• What Happened to America?

    Like the rest of the world, I have been aghast at what I have seen of, and read and heard about, what is happening currently in the United States.  It seems incredible that a once great country should be suffering the worst effects and the highest number of deaths worldwide from the coronavirus pandemic, that there should be forty million who have lost their jobs, and that the country should now be engaged in a kind of informal and undeclared civil war, in which American cities are on fire and armed groups of white supremacists fire at and kill demonstrators protesting about the killing of an unarmed black man by the police.

    How did it come to this?  How did the world’s most powerful and wealthy country descend into such incompetence, division, chaos and violence – and disintegration?

    Who, it might be asked, is supposed to be in charge here?  Who should be taking responsibility for the manifold failures and mis-steps that have led to this painful breakdown?

    In most countries – democratic countries at least – the finger would have been pointed squarely at “the government”.  But, in America, the government is often seen to be a one-man band, and that is especially so when the President of the day acts as if he is the boss of a corporation and is able to rule by decree.

    The responsibility for the crisis, or rather, the crises, can be laid, in other words, only at one door.  Donald Trump claims to have unbridled power.  What has he done with the power he claims?

    One is tempted to say that he has done nothing, that his failures are of omission rather than commission, that there is a vacuum at the heart of Washington, and that he has preferred to spend his time playing golf and tweeting incessantly, rather than addressing the problems that confront him and the country.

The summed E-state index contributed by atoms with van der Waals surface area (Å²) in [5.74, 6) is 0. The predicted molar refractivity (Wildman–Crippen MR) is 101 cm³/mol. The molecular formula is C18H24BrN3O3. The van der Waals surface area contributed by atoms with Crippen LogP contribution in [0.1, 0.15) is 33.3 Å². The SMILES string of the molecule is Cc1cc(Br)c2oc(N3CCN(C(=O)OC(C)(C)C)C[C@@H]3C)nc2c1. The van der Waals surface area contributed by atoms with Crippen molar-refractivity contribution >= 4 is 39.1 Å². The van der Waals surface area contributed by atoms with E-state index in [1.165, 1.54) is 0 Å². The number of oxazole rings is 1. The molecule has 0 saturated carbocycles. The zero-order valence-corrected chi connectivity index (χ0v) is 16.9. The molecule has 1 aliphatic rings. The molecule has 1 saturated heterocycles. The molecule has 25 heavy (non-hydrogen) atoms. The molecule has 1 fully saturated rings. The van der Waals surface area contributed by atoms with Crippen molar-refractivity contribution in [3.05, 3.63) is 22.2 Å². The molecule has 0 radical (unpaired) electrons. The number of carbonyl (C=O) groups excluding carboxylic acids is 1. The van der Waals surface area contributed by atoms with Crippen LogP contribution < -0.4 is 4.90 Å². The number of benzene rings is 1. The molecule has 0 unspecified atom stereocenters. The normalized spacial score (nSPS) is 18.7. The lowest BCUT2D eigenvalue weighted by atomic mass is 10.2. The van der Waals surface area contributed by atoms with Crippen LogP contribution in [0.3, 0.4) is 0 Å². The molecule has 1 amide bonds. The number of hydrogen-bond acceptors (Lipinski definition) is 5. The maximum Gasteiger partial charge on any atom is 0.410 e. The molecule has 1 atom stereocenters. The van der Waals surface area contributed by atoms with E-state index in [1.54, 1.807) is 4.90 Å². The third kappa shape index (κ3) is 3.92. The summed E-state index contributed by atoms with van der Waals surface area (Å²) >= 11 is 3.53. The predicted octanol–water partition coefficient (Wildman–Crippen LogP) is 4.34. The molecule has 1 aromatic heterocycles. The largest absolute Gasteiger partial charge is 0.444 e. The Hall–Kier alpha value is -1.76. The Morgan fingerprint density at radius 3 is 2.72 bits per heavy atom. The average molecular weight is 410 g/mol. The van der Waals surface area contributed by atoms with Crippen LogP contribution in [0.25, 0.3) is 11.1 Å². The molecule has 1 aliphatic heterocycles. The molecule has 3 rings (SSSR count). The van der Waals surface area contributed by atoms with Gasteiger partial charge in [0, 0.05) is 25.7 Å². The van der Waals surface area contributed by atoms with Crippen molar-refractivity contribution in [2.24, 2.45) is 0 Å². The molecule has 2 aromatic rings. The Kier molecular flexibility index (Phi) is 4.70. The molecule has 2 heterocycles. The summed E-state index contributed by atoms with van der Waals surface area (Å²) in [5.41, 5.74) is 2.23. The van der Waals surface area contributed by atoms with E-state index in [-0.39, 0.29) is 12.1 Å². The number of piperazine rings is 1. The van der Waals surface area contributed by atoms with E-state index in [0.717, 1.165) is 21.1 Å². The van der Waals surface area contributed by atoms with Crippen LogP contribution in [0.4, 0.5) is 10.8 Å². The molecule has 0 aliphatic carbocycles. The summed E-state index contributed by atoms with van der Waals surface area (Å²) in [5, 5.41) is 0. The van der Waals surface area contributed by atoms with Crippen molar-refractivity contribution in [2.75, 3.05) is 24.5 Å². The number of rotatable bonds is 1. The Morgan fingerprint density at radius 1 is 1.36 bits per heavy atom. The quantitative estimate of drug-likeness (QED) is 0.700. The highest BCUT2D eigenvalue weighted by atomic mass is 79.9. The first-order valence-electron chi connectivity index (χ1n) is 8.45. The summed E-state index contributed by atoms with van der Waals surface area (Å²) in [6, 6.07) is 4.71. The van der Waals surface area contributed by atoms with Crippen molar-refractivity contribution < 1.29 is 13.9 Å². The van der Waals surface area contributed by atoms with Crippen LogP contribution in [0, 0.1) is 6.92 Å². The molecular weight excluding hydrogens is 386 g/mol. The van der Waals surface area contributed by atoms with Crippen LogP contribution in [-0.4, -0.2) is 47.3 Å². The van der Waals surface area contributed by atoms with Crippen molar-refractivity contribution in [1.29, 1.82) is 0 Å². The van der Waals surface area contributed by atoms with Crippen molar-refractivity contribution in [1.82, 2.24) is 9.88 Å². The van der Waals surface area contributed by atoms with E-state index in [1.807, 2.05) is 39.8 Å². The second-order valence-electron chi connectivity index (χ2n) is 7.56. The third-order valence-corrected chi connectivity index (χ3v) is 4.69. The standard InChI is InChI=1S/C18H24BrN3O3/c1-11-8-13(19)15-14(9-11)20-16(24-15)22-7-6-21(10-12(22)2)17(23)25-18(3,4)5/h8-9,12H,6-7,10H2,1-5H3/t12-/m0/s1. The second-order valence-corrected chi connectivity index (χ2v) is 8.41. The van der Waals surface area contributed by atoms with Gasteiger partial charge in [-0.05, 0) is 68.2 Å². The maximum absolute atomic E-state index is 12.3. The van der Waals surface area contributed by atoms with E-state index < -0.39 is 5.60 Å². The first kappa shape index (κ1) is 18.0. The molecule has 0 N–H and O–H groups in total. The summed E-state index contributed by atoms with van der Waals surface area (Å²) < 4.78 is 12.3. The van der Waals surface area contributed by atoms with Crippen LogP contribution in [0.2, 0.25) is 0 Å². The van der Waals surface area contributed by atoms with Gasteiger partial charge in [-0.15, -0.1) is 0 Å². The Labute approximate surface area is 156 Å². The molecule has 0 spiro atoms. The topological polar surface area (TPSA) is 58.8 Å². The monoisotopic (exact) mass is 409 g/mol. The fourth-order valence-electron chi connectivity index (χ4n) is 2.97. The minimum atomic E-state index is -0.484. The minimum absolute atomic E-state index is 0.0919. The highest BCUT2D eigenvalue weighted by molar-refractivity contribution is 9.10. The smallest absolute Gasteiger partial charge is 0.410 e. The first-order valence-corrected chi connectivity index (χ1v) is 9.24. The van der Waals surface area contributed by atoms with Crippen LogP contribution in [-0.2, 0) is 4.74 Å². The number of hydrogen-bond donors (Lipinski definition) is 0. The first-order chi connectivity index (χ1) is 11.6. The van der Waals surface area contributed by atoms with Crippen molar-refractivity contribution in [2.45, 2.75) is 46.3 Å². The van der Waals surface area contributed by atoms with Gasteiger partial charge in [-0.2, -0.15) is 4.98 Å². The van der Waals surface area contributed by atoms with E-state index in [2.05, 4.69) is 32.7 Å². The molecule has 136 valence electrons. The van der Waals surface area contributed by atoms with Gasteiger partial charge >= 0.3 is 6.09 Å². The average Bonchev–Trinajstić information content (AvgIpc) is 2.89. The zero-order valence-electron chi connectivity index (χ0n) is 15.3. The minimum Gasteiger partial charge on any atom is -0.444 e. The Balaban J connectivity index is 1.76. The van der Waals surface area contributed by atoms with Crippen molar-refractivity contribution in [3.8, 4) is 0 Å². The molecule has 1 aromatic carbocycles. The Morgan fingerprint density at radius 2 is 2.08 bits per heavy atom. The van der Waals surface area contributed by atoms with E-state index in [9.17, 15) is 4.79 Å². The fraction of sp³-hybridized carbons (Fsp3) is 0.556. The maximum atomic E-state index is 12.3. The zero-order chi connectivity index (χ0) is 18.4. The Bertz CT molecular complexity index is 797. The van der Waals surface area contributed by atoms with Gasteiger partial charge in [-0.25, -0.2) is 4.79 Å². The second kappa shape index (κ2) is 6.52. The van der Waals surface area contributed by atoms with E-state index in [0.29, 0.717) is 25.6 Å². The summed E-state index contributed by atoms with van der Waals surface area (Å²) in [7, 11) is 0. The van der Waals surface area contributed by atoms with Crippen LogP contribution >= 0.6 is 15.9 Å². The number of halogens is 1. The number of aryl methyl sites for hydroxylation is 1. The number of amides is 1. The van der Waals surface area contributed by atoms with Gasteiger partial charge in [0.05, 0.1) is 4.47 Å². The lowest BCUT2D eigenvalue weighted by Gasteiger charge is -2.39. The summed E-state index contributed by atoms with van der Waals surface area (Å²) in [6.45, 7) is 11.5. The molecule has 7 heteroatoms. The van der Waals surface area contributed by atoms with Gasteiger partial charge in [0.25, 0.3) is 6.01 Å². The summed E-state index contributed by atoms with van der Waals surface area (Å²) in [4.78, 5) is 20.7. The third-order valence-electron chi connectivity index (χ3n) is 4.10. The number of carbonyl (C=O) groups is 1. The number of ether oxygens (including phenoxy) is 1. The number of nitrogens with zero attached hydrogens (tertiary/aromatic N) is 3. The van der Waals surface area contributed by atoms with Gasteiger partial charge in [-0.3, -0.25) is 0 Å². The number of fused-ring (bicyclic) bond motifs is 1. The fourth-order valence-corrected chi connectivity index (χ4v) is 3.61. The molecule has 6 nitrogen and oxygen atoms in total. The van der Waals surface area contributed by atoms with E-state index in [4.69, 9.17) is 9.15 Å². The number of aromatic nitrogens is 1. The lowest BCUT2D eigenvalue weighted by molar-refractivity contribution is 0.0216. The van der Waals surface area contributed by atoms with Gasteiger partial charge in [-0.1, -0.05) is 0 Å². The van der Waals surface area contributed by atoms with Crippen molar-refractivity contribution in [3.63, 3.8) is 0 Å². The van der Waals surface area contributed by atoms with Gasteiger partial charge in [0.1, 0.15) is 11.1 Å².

But this charge sheet, substantial though it may be, covers only part of his derelictions.  It does not capture the full range of his failings.  He has not only failed to address, let alone resolve, the country’s deep-seated fault lines; he has actually made them – through his own words and actions – worse, more damaging and destructive.

    Instead of bringing his people together, as a true leader would have done, he has chosen to throw fuel on the fire and to focus on casting around for someone else to blame for the catastrophes (not too strong a word) that have befallen his country.

    The US is, in other words, suffering from a massive failure of leadership.  The man who has found himself facing these unprecedented challenges has been totally ill-equipped to deal with them.  His focus has been elsewhere – and much closer to home.  When he wakes up in the morning, his first thought is not for the millions of his countryman who are suffering or who have died, but for himself and his own chances of being re-elected.

    At a time when the country has desperately needed a leader who can create, lead and deploy a national determination to act constructively together, he has been preoccupied with his own personal goals; he has instead represented the divisions, prejudices and intolerance that distort American civil society and that so easily lead to violence, discrimination and anger.

    But the failure is not just his alone.  The failures that have brought about the current collapse and disruption are those of a whole governing class.  Trump occupies his current office and commits his damaging derelictions of duty only by leave of his Republican colleagues.  His failures are their failures too.

    And we too share in those failures.  When the US is wounded and weakened, we are all worse off.

    Bryan Gould

    9 June 2020

1 Comment

  1. John Drinnan says: May 31, 2020 at 11:44 pmReply

    Surely such horrific incidents have always existed. The difference now is social media and routine access to phones that can take movies.